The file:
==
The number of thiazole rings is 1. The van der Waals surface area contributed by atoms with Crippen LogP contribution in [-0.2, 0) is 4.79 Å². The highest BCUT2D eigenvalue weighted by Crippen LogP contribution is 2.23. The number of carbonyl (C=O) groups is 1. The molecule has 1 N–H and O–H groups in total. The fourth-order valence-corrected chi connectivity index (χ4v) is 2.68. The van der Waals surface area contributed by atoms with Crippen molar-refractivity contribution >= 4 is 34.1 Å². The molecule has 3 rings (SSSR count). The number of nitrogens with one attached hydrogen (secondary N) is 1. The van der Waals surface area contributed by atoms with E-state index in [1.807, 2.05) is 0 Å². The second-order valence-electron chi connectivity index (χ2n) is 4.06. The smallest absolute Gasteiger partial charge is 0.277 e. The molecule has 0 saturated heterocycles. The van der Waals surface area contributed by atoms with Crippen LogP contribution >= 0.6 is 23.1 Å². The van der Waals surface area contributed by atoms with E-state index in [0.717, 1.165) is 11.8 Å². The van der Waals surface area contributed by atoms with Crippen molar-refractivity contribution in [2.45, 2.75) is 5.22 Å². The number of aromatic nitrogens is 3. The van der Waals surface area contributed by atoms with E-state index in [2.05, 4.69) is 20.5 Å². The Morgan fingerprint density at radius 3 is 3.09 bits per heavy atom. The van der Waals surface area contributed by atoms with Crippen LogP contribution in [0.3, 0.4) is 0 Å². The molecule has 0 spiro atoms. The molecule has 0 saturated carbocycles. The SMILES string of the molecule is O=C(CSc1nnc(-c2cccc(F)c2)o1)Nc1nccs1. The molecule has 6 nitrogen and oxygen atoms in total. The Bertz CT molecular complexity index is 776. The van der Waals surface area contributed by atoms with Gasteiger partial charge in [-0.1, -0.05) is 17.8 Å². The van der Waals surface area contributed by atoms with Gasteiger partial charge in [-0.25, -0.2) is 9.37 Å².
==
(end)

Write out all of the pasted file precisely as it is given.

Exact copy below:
The number of thiazole rings is 1. The van der Waals surface area contributed by atoms with Crippen LogP contribution in [-0.2, 0) is 4.79 Å². The highest BCUT2D eigenvalue weighted by Crippen LogP contribution is 2.23. The number of carbonyl (C=O) groups is 1. The molecule has 1 N–H and O–H groups in total. The fourth-order valence-corrected chi connectivity index (χ4v) is 2.68. The van der Waals surface area contributed by atoms with Crippen molar-refractivity contribution >= 4 is 34.1 Å². The molecule has 3 rings (SSSR count). The number of nitrogens with one attached hydrogen (secondary N) is 1. The van der Waals surface area contributed by atoms with E-state index in [1.807, 2.05) is 0 Å². The second-order valence-electron chi connectivity index (χ2n) is 4.06. The smallest absolute Gasteiger partial charge is 0.277 e. The molecule has 0 saturated heterocycles. The van der Waals surface area contributed by atoms with Crippen LogP contribution >= 0.6 is 23.1 Å². The van der Waals surface area contributed by atoms with E-state index in [0.717, 1.165) is 11.8 Å². The van der Waals surface area contributed by atoms with Crippen molar-refractivity contribution in [2.45, 2.75) is 5.22 Å². The number of aromatic nitrogens is 3. The van der Waals surface area contributed by atoms with E-state index in [2.05, 4.69) is 20.5 Å². The Morgan fingerprint density at radius 3 is 3.09 bits per heavy atom. The van der Waals surface area contributed by atoms with Crippen LogP contribution in [0.3, 0.4) is 0 Å². The molecule has 0 spiro atoms. The molecule has 0 saturated carbocycles. The SMILES string of the molecule is O=C(CSc1nnc(-c2cccc(F)c2)o1)Nc1nccs1. The molecule has 6 nitrogen and oxygen atoms in total. The Bertz CT molecular complexity index is 776. The van der Waals surface area contributed by atoms with Gasteiger partial charge in [-0.1, -0.05) is 17.8 Å². The van der Waals surface area contributed by atoms with Gasteiger partial charge in [-0.25, -0.2) is 9.37 Å².